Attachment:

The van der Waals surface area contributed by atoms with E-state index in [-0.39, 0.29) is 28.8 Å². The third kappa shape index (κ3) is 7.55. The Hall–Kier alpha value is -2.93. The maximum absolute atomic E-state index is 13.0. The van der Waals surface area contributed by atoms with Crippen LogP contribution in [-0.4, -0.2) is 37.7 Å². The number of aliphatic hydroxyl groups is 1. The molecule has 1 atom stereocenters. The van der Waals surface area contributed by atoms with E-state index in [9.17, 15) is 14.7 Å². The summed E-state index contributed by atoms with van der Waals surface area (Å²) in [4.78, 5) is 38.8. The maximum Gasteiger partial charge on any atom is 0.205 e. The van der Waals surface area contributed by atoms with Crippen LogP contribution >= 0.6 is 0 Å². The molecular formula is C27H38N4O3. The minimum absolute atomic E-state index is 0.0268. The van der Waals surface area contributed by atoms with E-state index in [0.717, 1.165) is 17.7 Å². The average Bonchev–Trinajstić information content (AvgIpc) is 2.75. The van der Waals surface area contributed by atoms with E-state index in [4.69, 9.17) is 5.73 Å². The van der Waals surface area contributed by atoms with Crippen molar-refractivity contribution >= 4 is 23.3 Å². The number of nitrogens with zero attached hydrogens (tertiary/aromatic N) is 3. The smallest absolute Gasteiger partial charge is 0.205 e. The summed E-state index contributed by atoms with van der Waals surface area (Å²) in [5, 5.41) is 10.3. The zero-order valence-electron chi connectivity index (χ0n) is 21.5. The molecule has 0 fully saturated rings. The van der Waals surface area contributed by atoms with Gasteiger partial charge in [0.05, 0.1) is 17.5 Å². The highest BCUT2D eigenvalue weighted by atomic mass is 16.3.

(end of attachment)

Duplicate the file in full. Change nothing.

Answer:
The van der Waals surface area contributed by atoms with E-state index in [-0.39, 0.29) is 28.8 Å². The third kappa shape index (κ3) is 7.55. The Hall–Kier alpha value is -2.93. The maximum absolute atomic E-state index is 13.0. The van der Waals surface area contributed by atoms with Crippen LogP contribution in [-0.4, -0.2) is 37.7 Å². The number of aliphatic hydroxyl groups is 1. The molecule has 1 atom stereocenters. The van der Waals surface area contributed by atoms with E-state index in [9.17, 15) is 14.7 Å². The summed E-state index contributed by atoms with van der Waals surface area (Å²) in [4.78, 5) is 38.8. The maximum Gasteiger partial charge on any atom is 0.205 e. The van der Waals surface area contributed by atoms with Crippen LogP contribution >= 0.6 is 0 Å². The molecular formula is C27H38N4O3. The minimum absolute atomic E-state index is 0.0268. The van der Waals surface area contributed by atoms with E-state index in [0.717, 1.165) is 17.7 Å². The average Bonchev–Trinajstić information content (AvgIpc) is 2.75. The van der Waals surface area contributed by atoms with E-state index in [4.69, 9.17) is 5.73 Å². The van der Waals surface area contributed by atoms with Crippen molar-refractivity contribution >= 4 is 23.3 Å². The number of nitrogens with zero attached hydrogens (tertiary/aromatic N) is 3. The smallest absolute Gasteiger partial charge is 0.205 e. The summed E-state index contributed by atoms with van der Waals surface area (Å²) in [5, 5.41) is 10.3. The zero-order valence-electron chi connectivity index (χ0n) is 21.5. The molecule has 0 fully saturated rings. The van der Waals surface area contributed by atoms with Gasteiger partial charge in [0.05, 0.1) is 17.5 Å². The highest BCUT2D eigenvalue weighted by atomic mass is 16.3.